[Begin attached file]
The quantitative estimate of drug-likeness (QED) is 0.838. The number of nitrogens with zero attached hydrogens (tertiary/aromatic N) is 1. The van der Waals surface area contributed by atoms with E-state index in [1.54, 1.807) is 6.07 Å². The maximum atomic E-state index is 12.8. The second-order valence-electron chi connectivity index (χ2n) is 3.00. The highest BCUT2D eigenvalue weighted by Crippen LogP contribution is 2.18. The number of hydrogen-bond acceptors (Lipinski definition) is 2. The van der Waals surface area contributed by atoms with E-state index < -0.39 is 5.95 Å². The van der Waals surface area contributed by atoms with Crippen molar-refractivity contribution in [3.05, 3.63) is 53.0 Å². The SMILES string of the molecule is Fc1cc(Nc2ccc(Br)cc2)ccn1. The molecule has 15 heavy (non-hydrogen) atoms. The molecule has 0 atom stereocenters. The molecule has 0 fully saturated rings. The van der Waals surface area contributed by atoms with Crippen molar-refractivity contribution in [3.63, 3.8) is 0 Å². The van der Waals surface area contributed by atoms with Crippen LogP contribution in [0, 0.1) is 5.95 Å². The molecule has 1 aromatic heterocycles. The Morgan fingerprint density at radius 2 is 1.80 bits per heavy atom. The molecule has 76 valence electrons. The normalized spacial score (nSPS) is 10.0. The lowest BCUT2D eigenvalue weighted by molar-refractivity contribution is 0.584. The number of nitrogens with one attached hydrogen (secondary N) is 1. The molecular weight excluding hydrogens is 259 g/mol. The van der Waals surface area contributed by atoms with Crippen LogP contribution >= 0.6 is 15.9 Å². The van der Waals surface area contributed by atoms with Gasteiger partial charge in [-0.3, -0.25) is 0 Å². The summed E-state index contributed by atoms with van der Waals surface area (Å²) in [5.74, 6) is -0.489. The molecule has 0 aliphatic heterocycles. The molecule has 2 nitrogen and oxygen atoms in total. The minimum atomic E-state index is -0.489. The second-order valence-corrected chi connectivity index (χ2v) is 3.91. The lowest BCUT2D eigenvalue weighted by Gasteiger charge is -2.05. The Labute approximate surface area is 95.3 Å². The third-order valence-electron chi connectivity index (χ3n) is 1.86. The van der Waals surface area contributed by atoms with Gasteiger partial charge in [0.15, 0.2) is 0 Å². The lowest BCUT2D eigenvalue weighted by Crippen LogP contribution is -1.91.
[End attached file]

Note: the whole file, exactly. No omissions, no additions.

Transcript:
The quantitative estimate of drug-likeness (QED) is 0.838. The number of nitrogens with zero attached hydrogens (tertiary/aromatic N) is 1. The van der Waals surface area contributed by atoms with E-state index in [1.54, 1.807) is 6.07 Å². The maximum atomic E-state index is 12.8. The second-order valence-electron chi connectivity index (χ2n) is 3.00. The highest BCUT2D eigenvalue weighted by Crippen LogP contribution is 2.18. The number of hydrogen-bond acceptors (Lipinski definition) is 2. The van der Waals surface area contributed by atoms with E-state index < -0.39 is 5.95 Å². The van der Waals surface area contributed by atoms with Crippen molar-refractivity contribution in [3.05, 3.63) is 53.0 Å². The SMILES string of the molecule is Fc1cc(Nc2ccc(Br)cc2)ccn1. The molecule has 15 heavy (non-hydrogen) atoms. The molecule has 0 atom stereocenters. The molecule has 0 fully saturated rings. The van der Waals surface area contributed by atoms with Crippen molar-refractivity contribution in [3.63, 3.8) is 0 Å². The van der Waals surface area contributed by atoms with Crippen LogP contribution in [0, 0.1) is 5.95 Å². The molecule has 1 aromatic heterocycles. The Morgan fingerprint density at radius 2 is 1.80 bits per heavy atom. The molecule has 76 valence electrons. The normalized spacial score (nSPS) is 10.0. The lowest BCUT2D eigenvalue weighted by molar-refractivity contribution is 0.584. The number of nitrogens with one attached hydrogen (secondary N) is 1. The molecular weight excluding hydrogens is 259 g/mol. The van der Waals surface area contributed by atoms with Crippen LogP contribution >= 0.6 is 15.9 Å². The van der Waals surface area contributed by atoms with Gasteiger partial charge in [-0.3, -0.25) is 0 Å². The summed E-state index contributed by atoms with van der Waals surface area (Å²) in [5.74, 6) is -0.489. The molecule has 0 aliphatic heterocycles. The molecule has 2 nitrogen and oxygen atoms in total. The minimum atomic E-state index is -0.489. The second-order valence-corrected chi connectivity index (χ2v) is 3.91. The lowest BCUT2D eigenvalue weighted by Gasteiger charge is -2.05. The Labute approximate surface area is 95.3 Å². The third-order valence-electron chi connectivity index (χ3n) is 1.86. The van der Waals surface area contributed by atoms with Gasteiger partial charge in [0.15, 0.2) is 0 Å². The lowest BCUT2D eigenvalue weighted by Crippen LogP contribution is -1.91.